“The fact there’s a person in the victim’s car who says there was a passenger in the rear of Hernandez’s vehicle firing the gun is incredibly helpful evidence to the defense,” said Weymouth, the Boston defense attorney.

Then there’s Bradley himself.

Bradley, as recently as January 2013, was still tight with Hernandez – he was stopped by a Massachusetts state trooper for allegedly driving drunk, and the player was with him in the car. But Bradley later alleged that Hernandez shot him in the face in February 2013 in Florida, and he has filed a federal civil lawsuit seeking money.

Bradley, who fought a subpoena seeking his testimony and later went into hiding to avoid appearing before the grand jury, appears to have ultimately cooperated.

At Hernandez’s arraignment, Haggan, the chief prosecutor, quoted from statements allegedly made by Hernandez both before and after the shootings – statements that almost certainly were provided by Bradley during his grand jury testimony.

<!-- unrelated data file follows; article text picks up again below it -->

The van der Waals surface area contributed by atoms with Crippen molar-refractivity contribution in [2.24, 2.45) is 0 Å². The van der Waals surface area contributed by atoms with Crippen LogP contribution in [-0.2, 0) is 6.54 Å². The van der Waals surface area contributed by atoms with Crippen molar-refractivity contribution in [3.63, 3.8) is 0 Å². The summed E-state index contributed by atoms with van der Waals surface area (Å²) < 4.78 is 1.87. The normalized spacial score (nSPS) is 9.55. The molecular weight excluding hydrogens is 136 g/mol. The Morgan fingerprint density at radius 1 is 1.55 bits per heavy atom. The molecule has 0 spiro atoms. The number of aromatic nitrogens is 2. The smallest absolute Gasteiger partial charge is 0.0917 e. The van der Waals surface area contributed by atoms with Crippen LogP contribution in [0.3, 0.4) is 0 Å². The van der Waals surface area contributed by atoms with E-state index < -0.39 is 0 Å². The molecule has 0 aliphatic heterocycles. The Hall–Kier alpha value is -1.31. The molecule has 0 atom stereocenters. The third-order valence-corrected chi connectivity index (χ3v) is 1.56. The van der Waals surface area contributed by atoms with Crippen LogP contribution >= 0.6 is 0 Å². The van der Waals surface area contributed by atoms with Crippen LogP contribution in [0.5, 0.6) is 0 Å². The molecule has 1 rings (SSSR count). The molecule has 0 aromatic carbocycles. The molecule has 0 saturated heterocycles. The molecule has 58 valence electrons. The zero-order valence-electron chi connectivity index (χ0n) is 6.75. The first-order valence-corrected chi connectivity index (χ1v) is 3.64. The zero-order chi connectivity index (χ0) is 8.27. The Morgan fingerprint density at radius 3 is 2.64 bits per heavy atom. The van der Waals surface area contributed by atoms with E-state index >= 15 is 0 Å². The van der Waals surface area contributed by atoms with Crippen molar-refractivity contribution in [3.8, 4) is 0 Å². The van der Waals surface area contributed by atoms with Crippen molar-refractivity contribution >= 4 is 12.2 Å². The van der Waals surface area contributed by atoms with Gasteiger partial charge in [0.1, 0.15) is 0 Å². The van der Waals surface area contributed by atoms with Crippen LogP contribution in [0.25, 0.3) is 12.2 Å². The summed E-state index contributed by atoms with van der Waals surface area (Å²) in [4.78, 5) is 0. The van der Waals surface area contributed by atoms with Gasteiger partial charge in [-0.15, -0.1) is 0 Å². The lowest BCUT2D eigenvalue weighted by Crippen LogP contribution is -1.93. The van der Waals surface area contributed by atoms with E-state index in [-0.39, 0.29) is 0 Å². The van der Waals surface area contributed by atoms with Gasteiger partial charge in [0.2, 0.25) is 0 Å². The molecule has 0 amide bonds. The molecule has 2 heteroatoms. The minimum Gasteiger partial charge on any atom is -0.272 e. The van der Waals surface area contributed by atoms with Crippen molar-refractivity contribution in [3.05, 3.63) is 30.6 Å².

As he sped west on the Massachusetts Turnpike, for example, Haggan quoted Hernandez as saying, “I think I got one in the head and one in the chest.”

According to court documents, de Abreu was hit in the chest, Furtado in the head.

But – like Ortiz and Wallace in the Lloyd case – Bradley is a potential witness with baggage. He has a 2006 conviction on his record for selling drugs, plus a domestic violence arrest, and now sits in jail in Connecticut accused of opening fire after a dispute at a Hartford nightclub.

And he has filed a lawsuit against Hernandez seeking money, making him susceptible to an argument that he has an ax to grind with his former friend.